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Jan 02, 2020 / 17:55

US$24 billion cash trapped in net working capital in Vietnam: PwC

PwC’s analysis showed that opportunities for cash release from working capital in the fiscal year 2018 would be more than US$11 billion.

A total of US$24.1 billion in cash was trapped in net working capital in Vietnam in the fiscal year 2018, accounting for 50% of total net working capital and 7% of total annual sales of the companies analyzed, according to a report by PwC.

 Vietnam’s working capital performance continues to lag behind that of most Asian countries. 

PwC’s analysis showed that opportunities for cash release from working capital in the fiscal year 2018 would be more than US$11 billion. Remarkably, one third of this amount can be realized for Engineering & Constructions and Consumer Products industries alone. In terms of working capital elements, Inventory days (DIO) was the most important element for the companies to focus on for cash release, followed by Receivable days (DSO).

This is one of the latest findings that is highlighted in PwC Vietnam’s second edition of the annual working capital study – “Cash for growth or growth for cash?”. The study analyses the working capital performance of the 500 largest listed companies by revenue across 15 sectors over the past four years. The companies analyzed have been listed on both the Ho Chi Minh City Stock Exchange (HOSE) and the Hanoi Stock Exchange (HNX) for at least the past four years.

As a booming economy, the business environment in Vietnam is becoming increasingly competitive, especially in this time of emerging opportunities and potential trade shift from China owing to the US-China trade war. As a result, in addition to growing the top line of its business, working capital management is essential for every company as it enables a faster cash conversion and reduced dependency on external financing sources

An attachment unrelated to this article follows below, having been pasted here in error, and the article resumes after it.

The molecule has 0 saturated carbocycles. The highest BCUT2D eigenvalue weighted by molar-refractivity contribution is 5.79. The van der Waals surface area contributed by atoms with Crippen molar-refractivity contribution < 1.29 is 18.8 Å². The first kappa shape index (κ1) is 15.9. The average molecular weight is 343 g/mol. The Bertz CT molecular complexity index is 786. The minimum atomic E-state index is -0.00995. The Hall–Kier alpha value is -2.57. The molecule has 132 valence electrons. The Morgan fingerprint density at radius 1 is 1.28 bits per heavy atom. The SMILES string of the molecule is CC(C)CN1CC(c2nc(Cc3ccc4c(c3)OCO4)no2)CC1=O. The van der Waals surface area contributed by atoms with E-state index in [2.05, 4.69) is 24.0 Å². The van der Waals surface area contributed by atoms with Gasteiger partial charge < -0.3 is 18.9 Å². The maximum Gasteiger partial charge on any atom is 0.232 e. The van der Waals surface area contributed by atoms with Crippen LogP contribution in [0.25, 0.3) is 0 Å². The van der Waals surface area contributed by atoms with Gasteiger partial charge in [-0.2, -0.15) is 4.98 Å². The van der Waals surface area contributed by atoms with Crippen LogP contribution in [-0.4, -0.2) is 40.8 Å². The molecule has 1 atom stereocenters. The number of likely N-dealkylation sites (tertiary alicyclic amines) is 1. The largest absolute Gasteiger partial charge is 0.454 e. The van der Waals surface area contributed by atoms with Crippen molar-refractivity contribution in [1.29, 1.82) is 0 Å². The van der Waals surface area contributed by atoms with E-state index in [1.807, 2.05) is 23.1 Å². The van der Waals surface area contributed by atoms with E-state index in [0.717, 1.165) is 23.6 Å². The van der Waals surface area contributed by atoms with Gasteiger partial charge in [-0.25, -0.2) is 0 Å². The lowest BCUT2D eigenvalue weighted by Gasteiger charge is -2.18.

On the current status of working capital performance in Vietnam, Mohammad Mudasser, Practice Lead, Working Capital Management of PwC Vietnam said: “We continue to see cash flows being sacrificed to attain top-line targets in Vietnam which is not sustainable for businesses in the long run. Managing operating working capital is a cross-functional responsibility, hence the role of CFOs must graduate from a pure accounting and controlling to a more active business partner in achieving the company's strategic objectives.”

An effective working capital management would additionally support companies’ liquidity needs which is considered the lifeblood of any business. In recent years, while corporate debts have been constantly on the rise, the amount of trapped cash has also adopted on an upward trend. It is important for businesses to remain cognizant of internal cash release opportunities as it is the cheapest source of liquidity and, in many cases, may be the only source of cash in a harsh credit climate.

According to PwC Vietnam’s assessment, the working capital performance of Vietnamese businesses deteriorated last year while continuing to trail behind Asian and global peers.

Working capital performance deteriorated in fiscal year 2017 - 2018 by two days reaching 67 days, mainly due to the shortening payable cycles . The findings also reveal that working capital needs were mostly financed through short term borrowings rather than companies looking at opportunities for internal cash release.

Unlocking business potential

Effective working capital management has an important role to play in gaining control over and releasing business’s trapped capital, a valuable resource that is often overlooked. This especially applies for fast growing companies in Vietnam whose dependency on short-term debts is increasing year-on-year.

Beside a significant amount of trapped cash, the stark gap between revenue growth (15%) and increase in operating profits (3%) further signifies the growing burden of expenses and also implies significant opportunities for working capital improvement in Vietnam. To stay ahead, businesses in Vietnam need to actively manage and maintain their working capital elements to optimize business efficiency and ultimately increase cost savings.